So, housebuilders will be struggling to master a defamiliarised industrial process in time to meet a strict 10-year deadline. The biggest companies, such as Redrow, are putting together business plans to do just that (see timeline, below). Most of those who attended the summit believe, for the moment at least, that it can be done – although many say it will be tough.
Stephen Stone, chief executive of Crest Nicholson, sums up the general mood when he says it is imperative to start straight away. He says: “There was pretty much universal agreement that the government has set down a pretty tough challenge to the industry. There’s no time to waste.”
John Slaughter, a spokesperson for the HBF, is slightly more cautious. He says “There is a general willingness to work with the 10-year proposals. But there is also a realistic recognition that this is extremely challenging … It is clear there are some real issues to get to grips with. Nobody can say for sure what the outcome will be.”
However, critics have pointed to problems, not with the 10-year deadline, but with the fact that zero carbon targets have been set in isolation from other sustainable policies, such as the need to build homes close to transport links.
Keith Miller, chief executive of the Miller Group, says the government needs to look again at where it gives permission to build homes. He says: “I don’t think the government is being honest about the policy. What’s the point of having a zero carbon home if a person has to travel 80 miles to get to work?”
The meaning of zero
Stuart Baseley, the chief executive of the Home Builders Federation, says one of the first tasks to complete is to agree a definition of a zero carbon home.
This is especially important for the government, which has promised financial benefits, such as stamp duty relief to buyers of zero carbon homes, but has not yet figured out who, or how many could be eligible.
Currently, the government’s definition of a zero carbon home is: “Zero net emissions of carbon dioxide from all energy use in the home”. This includes energy for cooking, TVs, computers, and so on.
However, sources say this is likely to change and the Treasury is consulting a select group of consultants to work out a final clarification.
A “low carbon” development is one that achieves a reduction in carbon of 50% or more from energy use on site.
Dunster on zero carbon homes
Reduce the need for heat and power
This could include super-insulation, high levels of thermal storage, good daylighting and class A++ white goods in all new buildings.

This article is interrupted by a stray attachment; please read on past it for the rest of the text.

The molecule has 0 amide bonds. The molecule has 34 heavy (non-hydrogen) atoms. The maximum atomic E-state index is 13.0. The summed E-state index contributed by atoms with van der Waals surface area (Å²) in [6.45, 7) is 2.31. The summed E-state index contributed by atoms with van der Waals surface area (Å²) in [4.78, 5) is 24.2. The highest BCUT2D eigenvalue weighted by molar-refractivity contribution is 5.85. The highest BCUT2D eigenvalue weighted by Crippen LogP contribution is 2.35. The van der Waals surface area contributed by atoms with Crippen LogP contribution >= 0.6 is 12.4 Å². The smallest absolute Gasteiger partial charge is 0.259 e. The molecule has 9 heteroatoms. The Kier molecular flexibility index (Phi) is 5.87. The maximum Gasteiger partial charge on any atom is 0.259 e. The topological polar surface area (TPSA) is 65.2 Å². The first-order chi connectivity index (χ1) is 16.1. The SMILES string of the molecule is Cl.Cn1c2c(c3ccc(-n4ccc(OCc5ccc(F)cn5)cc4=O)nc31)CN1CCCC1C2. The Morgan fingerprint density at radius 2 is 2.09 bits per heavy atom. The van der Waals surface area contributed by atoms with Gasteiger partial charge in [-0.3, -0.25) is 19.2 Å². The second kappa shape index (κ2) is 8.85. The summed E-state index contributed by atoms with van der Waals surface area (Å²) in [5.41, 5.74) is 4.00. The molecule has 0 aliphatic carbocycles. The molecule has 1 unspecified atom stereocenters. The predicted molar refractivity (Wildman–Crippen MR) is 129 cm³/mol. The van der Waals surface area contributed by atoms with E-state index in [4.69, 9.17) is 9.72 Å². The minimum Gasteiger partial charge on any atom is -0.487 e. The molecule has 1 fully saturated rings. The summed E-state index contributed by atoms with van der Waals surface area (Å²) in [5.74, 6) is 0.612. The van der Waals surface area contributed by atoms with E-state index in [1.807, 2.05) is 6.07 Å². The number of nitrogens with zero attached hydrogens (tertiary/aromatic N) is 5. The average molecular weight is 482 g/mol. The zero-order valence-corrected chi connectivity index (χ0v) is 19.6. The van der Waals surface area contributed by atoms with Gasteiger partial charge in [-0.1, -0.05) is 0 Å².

Design for future proofing
We regard future proofing as more important than actually achieving zero carbon today – microgeneration can be fitted in over time by designing in an upgrade path. This is the way to persuade the industry to do the right thing today. The priorities are to save electricity and heat and reduce the need to travel.
Meet electric demand through photovoltaics
Enough panels to meet half of your electric needs currently costs about £5,000, while £7,000-8,000 should get you to zero carbon for electricity. With economies of scale, it would be a quarter of the price.
Minimise the cost of building-integrated microgeneration technologies
Once this basic infrastructure has been achieved, the full upgrade to zero carbon can take place with minimal cost and fuss over time. As more construction products pass through the zero carbon specification process, costs will reduce, and it will become easier to specify more integrated renewable microgeneration on limited budgets.
Limit use of high-grade electricity to save low-grade heat
Any technology that uses high-grade electricity to save low-grade heat (such as heat pumps and fan-driven heat recovery ventilation) makes it harder to achieve zero carbon status, and should be rejected unless no alternatives are available.
Bill Dunster is the founder of BDa ZEDFactory
Countdown to 2016
An improvement of 25% on energy/carbon performance compared with Building Regulations 2006
This is level 3 in the Code for Sustainable Homes and can be achieved, the government says, through improving the building fabric and through heating and lighting efficiency.
An improvement of 44% on energy/carbon performance compared with Building Regulations 2006
This is level 4 in the Code for Sustainable Homes and can be achieved through CHP at development level or solar hot water heating at the building level.
This is level 6 in the Code for Sustainable Homes and will have to deliver net zero carbon over the year for all energy use in the home, including cooking, electric appliances, space heating, cooling, ventilation and hot water.
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Sustainability in housebuilding is one of the major themes of the Think exhibition at London’s Excel centre on 1-3 May. To find out more, go to www.think07.co.uk